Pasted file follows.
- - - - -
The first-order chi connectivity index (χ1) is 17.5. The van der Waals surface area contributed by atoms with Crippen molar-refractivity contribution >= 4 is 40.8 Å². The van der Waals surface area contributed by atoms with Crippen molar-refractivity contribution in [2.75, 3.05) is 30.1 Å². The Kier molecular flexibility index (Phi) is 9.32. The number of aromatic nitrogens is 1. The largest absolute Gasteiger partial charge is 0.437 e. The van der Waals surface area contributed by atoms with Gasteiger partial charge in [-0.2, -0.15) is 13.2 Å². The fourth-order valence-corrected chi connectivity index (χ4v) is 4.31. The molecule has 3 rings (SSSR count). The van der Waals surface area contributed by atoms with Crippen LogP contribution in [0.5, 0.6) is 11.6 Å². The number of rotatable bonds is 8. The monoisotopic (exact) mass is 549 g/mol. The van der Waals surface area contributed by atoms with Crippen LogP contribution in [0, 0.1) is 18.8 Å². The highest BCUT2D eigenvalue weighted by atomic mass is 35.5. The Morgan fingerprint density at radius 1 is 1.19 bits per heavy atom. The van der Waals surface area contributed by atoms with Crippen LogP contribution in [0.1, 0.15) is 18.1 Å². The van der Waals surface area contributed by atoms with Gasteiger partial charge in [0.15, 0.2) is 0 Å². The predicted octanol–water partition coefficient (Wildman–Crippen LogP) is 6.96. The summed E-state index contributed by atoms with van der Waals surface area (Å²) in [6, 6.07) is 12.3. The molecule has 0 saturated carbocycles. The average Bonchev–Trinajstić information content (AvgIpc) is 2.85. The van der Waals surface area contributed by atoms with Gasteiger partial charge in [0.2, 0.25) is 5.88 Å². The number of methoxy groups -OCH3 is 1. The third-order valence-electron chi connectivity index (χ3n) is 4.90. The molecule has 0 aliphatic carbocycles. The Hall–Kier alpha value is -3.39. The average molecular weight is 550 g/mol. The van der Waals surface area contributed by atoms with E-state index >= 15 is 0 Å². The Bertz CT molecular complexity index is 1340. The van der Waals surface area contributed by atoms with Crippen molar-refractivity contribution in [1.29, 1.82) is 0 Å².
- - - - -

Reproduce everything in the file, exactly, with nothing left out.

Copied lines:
The first-order chi connectivity index (χ1) is 17.5. The van der Waals surface area contributed by atoms with Crippen molar-refractivity contribution >= 4 is 40.8 Å². The van der Waals surface area contributed by atoms with Crippen molar-refractivity contribution in [2.75, 3.05) is 30.1 Å². The Kier molecular flexibility index (Phi) is 9.32. The number of aromatic nitrogens is 1. The largest absolute Gasteiger partial charge is 0.437 e. The van der Waals surface area contributed by atoms with Gasteiger partial charge in [-0.2, -0.15) is 13.2 Å². The fourth-order valence-corrected chi connectivity index (χ4v) is 4.31. The molecule has 3 rings (SSSR count). The van der Waals surface area contributed by atoms with Crippen LogP contribution in [0.5, 0.6) is 11.6 Å². The number of rotatable bonds is 8. The monoisotopic (exact) mass is 549 g/mol. The van der Waals surface area contributed by atoms with Crippen LogP contribution in [0, 0.1) is 18.8 Å². The highest BCUT2D eigenvalue weighted by atomic mass is 35.5. The Morgan fingerprint density at radius 1 is 1.19 bits per heavy atom. The van der Waals surface area contributed by atoms with Crippen LogP contribution in [0.1, 0.15) is 18.1 Å². The van der Waals surface area contributed by atoms with Gasteiger partial charge in [0.15, 0.2) is 0 Å². The predicted octanol–water partition coefficient (Wildman–Crippen LogP) is 6.96. The summed E-state index contributed by atoms with van der Waals surface area (Å²) in [6, 6.07) is 12.3. The molecule has 0 saturated carbocycles. The average Bonchev–Trinajstić information content (AvgIpc) is 2.85. The van der Waals surface area contributed by atoms with Gasteiger partial charge in [0.2, 0.25) is 5.88 Å². The number of methoxy groups -OCH3 is 1. The third-order valence-electron chi connectivity index (χ3n) is 4.90. The molecule has 0 aliphatic carbocycles. The Hall–Kier alpha value is -3.39. The average molecular weight is 550 g/mol. The van der Waals surface area contributed by atoms with E-state index >= 15 is 0 Å². The Bertz CT molecular complexity index is 1340. The van der Waals surface area contributed by atoms with Crippen molar-refractivity contribution in [1.29, 1.82) is 0 Å².